Bjorn Lomborg on 60 Minutes Australia.
Bjorn Lomborg on 60 Minutes Australia.

Long term lockdown ‘not sustainable’

A long term lockdown in a bid to stop the spread of the coronavirus could do more harm than good, a Danish political scientist has warned.

Bjorn Lomborg, who is an author and economist, told 60 Minutes Australia: "The reality is, if we just want to stop corona in its tracks, we have to shut down society almost entirely, and in the long run, that is probably not a sustainable solution."

Tough new social distancing policies are now in place around Australia but they are wreaking havoc on the country's economy.

RELATED: Follow the latest coronavirus updates

Bjorn Lomborg on 60 Minutes Australia.
Bjorn Lomborg on 60 Minutes Australia.

"At some point, there's a tipping point," Mr Lomborg told 60 Minutes. "At some point we actually need to say, 'this is enough. If we go further, we're actually going to damage the economy more than the few extra people we're going to save.'

"When you close down primary and secondary schools, when you close down jobs, are actually creating more damage, more long term death, more long term unemployment and unpleasantness for the whole population compared to what you're achieving in saving lives.

"We need to ask ourselves, how much is too much?" Mr Lomborg said.

 

 

The author said the ramifications of a long term lockdown need to be weighed up against the number of deaths we could see if social distancing restrictions are eased.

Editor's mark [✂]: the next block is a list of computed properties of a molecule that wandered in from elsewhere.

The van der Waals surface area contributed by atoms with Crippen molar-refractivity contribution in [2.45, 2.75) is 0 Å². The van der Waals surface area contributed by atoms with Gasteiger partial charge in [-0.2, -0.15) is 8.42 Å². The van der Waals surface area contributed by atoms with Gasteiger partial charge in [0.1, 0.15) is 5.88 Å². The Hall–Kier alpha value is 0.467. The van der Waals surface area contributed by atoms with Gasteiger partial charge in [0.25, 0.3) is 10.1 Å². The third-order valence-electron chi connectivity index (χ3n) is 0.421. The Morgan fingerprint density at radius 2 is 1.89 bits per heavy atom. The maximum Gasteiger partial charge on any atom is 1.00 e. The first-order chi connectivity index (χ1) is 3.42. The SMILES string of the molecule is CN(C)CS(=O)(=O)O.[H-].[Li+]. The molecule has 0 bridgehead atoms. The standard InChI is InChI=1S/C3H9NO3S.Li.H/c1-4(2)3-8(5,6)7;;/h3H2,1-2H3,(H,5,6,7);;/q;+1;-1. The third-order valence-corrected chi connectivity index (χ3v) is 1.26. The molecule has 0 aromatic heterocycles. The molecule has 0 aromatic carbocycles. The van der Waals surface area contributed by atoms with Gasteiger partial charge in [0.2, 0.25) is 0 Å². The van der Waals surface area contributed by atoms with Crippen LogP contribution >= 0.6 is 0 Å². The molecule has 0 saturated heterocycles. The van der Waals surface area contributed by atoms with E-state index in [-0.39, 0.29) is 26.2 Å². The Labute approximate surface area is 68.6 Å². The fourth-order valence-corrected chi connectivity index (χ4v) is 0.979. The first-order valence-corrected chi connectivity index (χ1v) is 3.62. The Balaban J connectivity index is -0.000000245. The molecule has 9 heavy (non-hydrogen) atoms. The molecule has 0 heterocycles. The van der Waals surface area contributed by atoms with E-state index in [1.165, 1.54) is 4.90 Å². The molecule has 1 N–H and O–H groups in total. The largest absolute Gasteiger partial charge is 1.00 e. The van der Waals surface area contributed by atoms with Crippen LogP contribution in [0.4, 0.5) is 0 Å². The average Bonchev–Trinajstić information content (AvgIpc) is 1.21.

"In Australia, the speed limit is 110 km per hour," Mr Lomborg said, using an analogy.

"If you want to save everyone who dies in traffic, you should just take it down to 5km per hour. Nobody would die. But of course the point is you don't want to do that because it also has huge social ramifications.

"We should do a lot for corona, but we shouldn't do everything. Just like we should have speed limits, but we shouldn't have speed limits down to 5km per hour."

There are now 6289 confirmed cases of coronavirus in Australia and there have been 59 deaths so far. But the curve is flattening and on Friday, Australia's Deputy Chief Medical Officer said Australia could be "on the cusp" of slowing the number infections to the point that the epidemic "dies out".

Professor Paul Kelly added though: "Whether that's where we're going to be in several weeks or months time, remains to be seen."

 

 

Regardless of the promising statistics, Treasurer Josh Frydenberg warned it would be "very dangerous and unrealistic" to remove social distancing restrictions too soon and said they will remain in place "for as long as it takes".

 

 

Originally published as Long term lockdown 'not sustainable'



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